If, like me, you use an interactive whiteboard (or IWB for the acronym obsessed) for much of the active content of lessons, then you’ll often find yourself feeling frustrated by the software developers behind such devices.
In the UK there are two varieties of IWB that have found favour in our secondary schools, abbreviated by teachers to the terms ‘Promethean’ and ‘Smart’. Of course each of these IWB ‘platforms’ has its own software to support resource development and lesson delivery.
In the case of Smart boards, this means using their proprietary ‘Notebook’ software and in the case of Promethean, ‘Activstudio’. Both have their merits. Travelling from school to school, I have had to make myself expert in each though this often means having two copies of the same resource depending on which board I’m using.
Smartech’s Notebook software is relatively easy to use and ‘feels’ much more polished than its main competitor’s effort. Currently in version 10, it uses a flip chart metaphor to produce lesson materials that can have multiple pages, attachments, simple animations, text and tables. Its most accomplished feature is its ‘gallery’ through which one can add interactive and multimedia elements that build very attractive active learning resources quickly. For example, using Notebook it takes less than 5 minutes to make a ‘vortex’ sorting activity that could be used as a starter for a lesson (see below).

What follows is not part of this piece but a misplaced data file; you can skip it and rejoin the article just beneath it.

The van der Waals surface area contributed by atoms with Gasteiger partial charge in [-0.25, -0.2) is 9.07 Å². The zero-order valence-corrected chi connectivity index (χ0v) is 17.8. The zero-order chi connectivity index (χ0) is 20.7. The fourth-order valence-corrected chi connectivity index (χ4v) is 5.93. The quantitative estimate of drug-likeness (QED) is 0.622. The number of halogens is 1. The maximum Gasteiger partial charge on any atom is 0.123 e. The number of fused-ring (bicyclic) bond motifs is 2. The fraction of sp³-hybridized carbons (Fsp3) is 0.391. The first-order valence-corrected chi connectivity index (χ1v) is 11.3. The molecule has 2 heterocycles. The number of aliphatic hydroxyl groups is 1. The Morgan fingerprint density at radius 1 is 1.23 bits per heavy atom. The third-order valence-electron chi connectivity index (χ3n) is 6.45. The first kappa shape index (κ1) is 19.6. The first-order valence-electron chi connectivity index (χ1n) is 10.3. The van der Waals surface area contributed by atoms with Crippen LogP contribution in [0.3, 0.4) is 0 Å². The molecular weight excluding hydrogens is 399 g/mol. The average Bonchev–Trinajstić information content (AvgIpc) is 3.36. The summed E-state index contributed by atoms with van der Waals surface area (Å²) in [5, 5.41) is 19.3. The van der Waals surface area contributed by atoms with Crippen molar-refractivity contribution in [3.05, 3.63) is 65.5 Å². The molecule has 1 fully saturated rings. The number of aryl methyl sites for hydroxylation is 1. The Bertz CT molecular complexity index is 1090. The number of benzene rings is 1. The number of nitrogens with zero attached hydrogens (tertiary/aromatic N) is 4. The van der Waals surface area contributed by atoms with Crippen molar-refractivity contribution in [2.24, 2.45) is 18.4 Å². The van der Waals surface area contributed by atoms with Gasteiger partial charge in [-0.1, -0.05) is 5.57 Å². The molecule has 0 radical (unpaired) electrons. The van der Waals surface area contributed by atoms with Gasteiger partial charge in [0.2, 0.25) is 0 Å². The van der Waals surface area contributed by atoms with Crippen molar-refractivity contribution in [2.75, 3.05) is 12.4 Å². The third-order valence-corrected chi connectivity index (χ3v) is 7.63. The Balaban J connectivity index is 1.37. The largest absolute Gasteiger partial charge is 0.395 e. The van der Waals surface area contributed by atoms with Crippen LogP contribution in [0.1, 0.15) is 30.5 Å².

By contrast, Promethean’s Activstudio is much harder to learn but, once mastered, offers greater control and flexibility of page objects. It does give a user access to additional resources via its website, Promethean Planet, but to build interesting interactive resources with Activstudio is a labour counted in hours rather than minutes. In addition, no one could claim that the Activstudio’s interface is anything other than uninspiring and, let’s be frank, ugly. The software interface is highly reminiscent of Windows 98 and looks outdated to the modern eye yet it can produce some very pleasing results if you are prepared to stick with it.
The trouble is, of course, that many teachers are not in a position to choose which IWB or attendant software platform they would prefer. To most of us, we are restricted to whatever is screwed firmly to our classroom wall. We are stuck with whatever choice our school managers made when these devices became de rigueur.
So in a ‘betamax-versus-vhs’ sort of way, teachers are caught in a format war that pits ‘easy but limited’ against ‘compex but versatile’. For what it’s worth my vote goes with Smart. And my reasoning? Well, an interactive whiteboard is no more than a useful tool for teaching and in that respect anything that allows teachers to make engaging interactive content quickly and efficiently has got to be the better option.